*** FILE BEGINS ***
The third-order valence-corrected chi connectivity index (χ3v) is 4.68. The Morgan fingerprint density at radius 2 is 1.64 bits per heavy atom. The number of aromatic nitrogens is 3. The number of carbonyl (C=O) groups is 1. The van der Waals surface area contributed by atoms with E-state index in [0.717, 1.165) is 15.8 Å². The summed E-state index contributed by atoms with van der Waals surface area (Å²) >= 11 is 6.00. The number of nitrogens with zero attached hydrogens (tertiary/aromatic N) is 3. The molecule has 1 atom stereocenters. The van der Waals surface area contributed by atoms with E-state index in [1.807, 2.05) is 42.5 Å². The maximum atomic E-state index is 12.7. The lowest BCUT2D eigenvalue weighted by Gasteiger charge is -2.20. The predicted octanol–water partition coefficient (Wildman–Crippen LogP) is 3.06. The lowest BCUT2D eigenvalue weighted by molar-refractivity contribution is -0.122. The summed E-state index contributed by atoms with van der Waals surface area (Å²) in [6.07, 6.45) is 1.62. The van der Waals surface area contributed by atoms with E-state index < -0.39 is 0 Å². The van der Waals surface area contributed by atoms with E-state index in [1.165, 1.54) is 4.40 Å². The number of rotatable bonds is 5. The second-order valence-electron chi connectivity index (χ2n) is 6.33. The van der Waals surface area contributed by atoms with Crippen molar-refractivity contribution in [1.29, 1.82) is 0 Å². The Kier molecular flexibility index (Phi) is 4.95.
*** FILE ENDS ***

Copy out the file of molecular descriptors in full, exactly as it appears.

The third-order valence-corrected chi connectivity index (χ3v) is 4.68. The Morgan fingerprint density at radius 2 is 1.64 bits per heavy atom. The number of aromatic nitrogens is 3. The number of carbonyl (C=O) groups is 1. The van der Waals surface area contributed by atoms with E-state index in [0.717, 1.165) is 15.8 Å². The summed E-state index contributed by atoms with van der Waals surface area (Å²) >= 11 is 6.00. The number of nitrogens with zero attached hydrogens (tertiary/aromatic N) is 3. The molecule has 1 atom stereocenters. The van der Waals surface area contributed by atoms with E-state index in [1.807, 2.05) is 42.5 Å². The maximum atomic E-state index is 12.7. The lowest BCUT2D eigenvalue weighted by Gasteiger charge is -2.20. The predicted octanol–water partition coefficient (Wildman–Crippen LogP) is 3.06. The lowest BCUT2D eigenvalue weighted by molar-refractivity contribution is -0.122. The summed E-state index contributed by atoms with van der Waals surface area (Å²) in [6.07, 6.45) is 1.62. The van der Waals surface area contributed by atoms with E-state index < -0.39 is 0 Å². The van der Waals surface area contributed by atoms with E-state index in [1.165, 1.54) is 4.40 Å². The number of rotatable bonds is 5. The second-order valence-electron chi connectivity index (χ2n) is 6.33. The van der Waals surface area contributed by atoms with Crippen molar-refractivity contribution in [1.29, 1.82) is 0 Å². The Kier molecular flexibility index (Phi) is 4.95.